From a ban on assault rifles, to legalizing recreational marijuana, to raising the minimum wage, to increasing competition in the energy industry, a series of citizen initiatives continue to plug along in an effort to collect enough voter signatures to be placed on the 2020 ballot.
Monday, the group called Ban Assault Weapons Now! announced it has reached enough voter signatures to trigger a review of the amendment’s ballot summary by the Florida Supreme Court.
The proposed amendment classifies assault weapons as semi-automatic rifles and shotguns capable of holding more than 10 rounds of ammunition at one time.
The proposal would exempt possession of such weapons by military and law enforcement personnel in their official duties and exempts assault weapons lawfully owned before the law takes effect.
The group has collected more than 103,000 signatures, surpassing the number required to require the review. But that’s a long way from the 766,200 valid petition signatures the group must submit to the state Division of Elections office by next February to get on the November 2020 ballot.
That’s a tough task as it is, but this year’s Legislature passed a bill that Gov. Ron DeSantis signed just a few days ago that could make it harder for citizen initiative constitutional amendments to get on the ballot.
Among other things, the new law makes it illegal to pay petition gatherers based on the number of petitions they collect. The law also requires that signed petitions be turned into county supervisors of elections within 30 days. Each petition submitted late would be assessed a fine of up to $50.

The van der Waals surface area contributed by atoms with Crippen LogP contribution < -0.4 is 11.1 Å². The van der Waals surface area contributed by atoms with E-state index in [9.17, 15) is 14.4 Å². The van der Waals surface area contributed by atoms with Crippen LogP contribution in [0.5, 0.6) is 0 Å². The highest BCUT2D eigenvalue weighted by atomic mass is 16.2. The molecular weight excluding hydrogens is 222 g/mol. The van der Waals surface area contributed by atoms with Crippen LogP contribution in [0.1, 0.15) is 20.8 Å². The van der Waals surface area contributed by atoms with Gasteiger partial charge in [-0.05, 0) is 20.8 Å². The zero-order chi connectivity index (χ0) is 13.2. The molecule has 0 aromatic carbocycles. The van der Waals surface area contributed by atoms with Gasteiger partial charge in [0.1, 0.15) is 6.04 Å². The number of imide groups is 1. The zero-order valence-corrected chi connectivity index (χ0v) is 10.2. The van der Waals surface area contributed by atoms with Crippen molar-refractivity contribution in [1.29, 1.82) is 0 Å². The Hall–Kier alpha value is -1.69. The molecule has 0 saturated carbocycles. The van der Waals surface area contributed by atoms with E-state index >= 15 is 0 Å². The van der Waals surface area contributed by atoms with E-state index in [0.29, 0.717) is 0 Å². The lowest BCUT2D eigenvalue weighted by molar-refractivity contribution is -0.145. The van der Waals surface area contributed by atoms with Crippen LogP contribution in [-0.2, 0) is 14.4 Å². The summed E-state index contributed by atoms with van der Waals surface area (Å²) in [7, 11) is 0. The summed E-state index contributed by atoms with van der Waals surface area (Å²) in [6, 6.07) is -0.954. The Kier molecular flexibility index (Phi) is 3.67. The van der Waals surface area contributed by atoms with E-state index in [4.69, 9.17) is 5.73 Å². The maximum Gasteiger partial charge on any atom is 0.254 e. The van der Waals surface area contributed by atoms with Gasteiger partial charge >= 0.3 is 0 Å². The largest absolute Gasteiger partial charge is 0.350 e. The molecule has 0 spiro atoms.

Critics say the new requirements will make it more difficult to meet the required number of voter signatures to be placed on the ballot.
The changes in the law could pose challenges to other constitutional amendments that are trying to be make the 2020 ballot, including one that would raise the minimum wage in Florida to $15 an hour by 2026.
The amendment is backed by Orlando attorney John Morgan, who led the successful initiative to legalize medical marijuana in Florida. The proposal has over 239,000 petitions, but that’s more than 500,000 signatures below what is needed to make the ballot.
Another citizen’s initiative that organizers’ had high hopes of reaching the ballot but could be affected by the new requirements is Regulate Florida, an effort to legalize recreational marijuana use in Florida.
That amendment has just over 63,000 thousand signatures.
While the various initiatives still have the time to collect the needed signatures needed to make next year’s ballot, the key will be do they have the money to continue the momentum some of the proposals have developed that will be needed to overcome some of the new restrictions on petition gathering?